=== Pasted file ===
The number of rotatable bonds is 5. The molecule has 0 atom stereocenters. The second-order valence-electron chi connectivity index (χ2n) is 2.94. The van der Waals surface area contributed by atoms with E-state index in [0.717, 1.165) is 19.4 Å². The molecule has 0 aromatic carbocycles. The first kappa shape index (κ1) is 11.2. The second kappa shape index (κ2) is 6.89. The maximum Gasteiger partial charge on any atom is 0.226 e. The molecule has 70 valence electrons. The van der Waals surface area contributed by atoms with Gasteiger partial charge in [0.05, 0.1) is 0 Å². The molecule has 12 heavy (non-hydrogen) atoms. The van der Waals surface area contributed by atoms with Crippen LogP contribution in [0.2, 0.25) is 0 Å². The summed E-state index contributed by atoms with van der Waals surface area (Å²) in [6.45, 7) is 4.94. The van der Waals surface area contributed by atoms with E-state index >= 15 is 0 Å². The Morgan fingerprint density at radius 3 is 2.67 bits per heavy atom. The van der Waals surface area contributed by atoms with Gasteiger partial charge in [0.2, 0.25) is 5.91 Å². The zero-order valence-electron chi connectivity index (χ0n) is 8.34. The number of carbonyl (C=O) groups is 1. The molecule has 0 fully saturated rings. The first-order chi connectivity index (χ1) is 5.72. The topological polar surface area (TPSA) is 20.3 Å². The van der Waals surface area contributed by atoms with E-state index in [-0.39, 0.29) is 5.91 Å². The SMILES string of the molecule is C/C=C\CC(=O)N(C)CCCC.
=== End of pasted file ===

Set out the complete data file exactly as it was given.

The number of rotatable bonds is 5. The molecule has 0 atom stereocenters. The second-order valence-electron chi connectivity index (χ2n) is 2.94. The van der Waals surface area contributed by atoms with E-state index in [0.717, 1.165) is 19.4 Å². The molecule has 0 aromatic carbocycles. The first kappa shape index (κ1) is 11.2. The second kappa shape index (κ2) is 6.89. The maximum Gasteiger partial charge on any atom is 0.226 e. The molecule has 70 valence electrons. The van der Waals surface area contributed by atoms with Gasteiger partial charge in [0.05, 0.1) is 0 Å². The molecule has 12 heavy (non-hydrogen) atoms. The van der Waals surface area contributed by atoms with Crippen LogP contribution in [0.2, 0.25) is 0 Å². The summed E-state index contributed by atoms with van der Waals surface area (Å²) in [6.45, 7) is 4.94. The van der Waals surface area contributed by atoms with E-state index >= 15 is 0 Å². The Morgan fingerprint density at radius 3 is 2.67 bits per heavy atom. The van der Waals surface area contributed by atoms with Gasteiger partial charge in [0.2, 0.25) is 5.91 Å². The zero-order valence-electron chi connectivity index (χ0n) is 8.34. The number of carbonyl (C=O) groups is 1. The molecule has 0 fully saturated rings. The first-order chi connectivity index (χ1) is 5.72. The topological polar surface area (TPSA) is 20.3 Å². The van der Waals surface area contributed by atoms with E-state index in [-0.39, 0.29) is 5.91 Å². The SMILES string of the molecule is C/C=C\CC(=O)N(C)CCCC.